• "I owe it to my sponsors." But we don't. Use our name in vain when scoring graft (as many do) and you virtually guarantee your exclusion from our pages.
• "You need to expand your boundaries" This usually means you want us to put your front-wheel-drive car in the magazine. Forget it. We don't do imports or street rods, either.
• "You have to put me on the cover." No, we don't.
You usually have to sacrifice cool backgrounds for dragstrip shots, but we'll live with it
• "The car is dedicated to the memory of my (fill in the blank)." Many readers try to pity us into a photo shoot with tales of ill or deceased relatives that the car was built for. We feel awful about it, but personal tragedy doesn't guarantee you a spot in Car Craft.
• "But I spent $250,000 on the restoration!" That's good enough reason for us not to shoot it.
• "My car is much better than that piece of dog doo you showed last month." Arrogant criticism rarely induces favorable response from CC staffers.
• "I drove three days to get here expecting a photo shoot, so you better do it." Don't threaten us or you'll have a disappointing three-day drive home.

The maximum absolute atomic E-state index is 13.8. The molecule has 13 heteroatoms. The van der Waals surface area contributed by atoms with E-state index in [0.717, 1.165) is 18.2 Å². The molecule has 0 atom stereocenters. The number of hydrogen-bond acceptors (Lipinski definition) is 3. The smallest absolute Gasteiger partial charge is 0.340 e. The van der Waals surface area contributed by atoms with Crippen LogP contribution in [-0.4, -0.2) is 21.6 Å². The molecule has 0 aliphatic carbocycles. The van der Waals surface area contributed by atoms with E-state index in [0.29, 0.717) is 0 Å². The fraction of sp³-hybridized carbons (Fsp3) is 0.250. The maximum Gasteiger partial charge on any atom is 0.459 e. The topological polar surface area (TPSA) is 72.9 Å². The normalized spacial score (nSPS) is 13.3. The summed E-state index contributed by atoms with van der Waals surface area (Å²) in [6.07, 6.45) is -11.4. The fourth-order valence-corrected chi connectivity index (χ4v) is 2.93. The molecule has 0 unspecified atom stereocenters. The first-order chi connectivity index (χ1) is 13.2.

• "I have to trailer it to the photo shoot." If you can't or won't even drive the car, no thanks.
• Shoot with any camera except digital or Polaroid. Even throw-away cameras will usually work fine.
• Clueless as to what film to use? You can't go wrong with ASA 200 or 400 for color prints.
• Take photos of your car with the sun to your back so the car is fully lit, but don't get your own shadow in the photo.
• Cars usually look best shot from low angles, so kneel down.
• Avoid ugly junk in the background, like other cars, trees, and phone polls.
• Make sure the entire car is in the photo, but don't stand so far away that it looks like a speck in the distance.
• We really don't need to see your girlfriend in a bikini-or your boyfriend (not that we have any phobias or anything).
• We're not too interested in seeing family pets with sunglasses, stuffed animals, "crybabies," placards, or lots of trophies in the photos.
• Shoot the engine and a few other details while you're there-Car Craft is the only mag we know of that will use them. Engines are best photographed in open shade (no harsh sun or shadows) with a bit of flash.
• We don't usually use shots of more than one car.
• Turn off the camera's date-imprint thingy.
• Shoot the car with the doors and hood closed.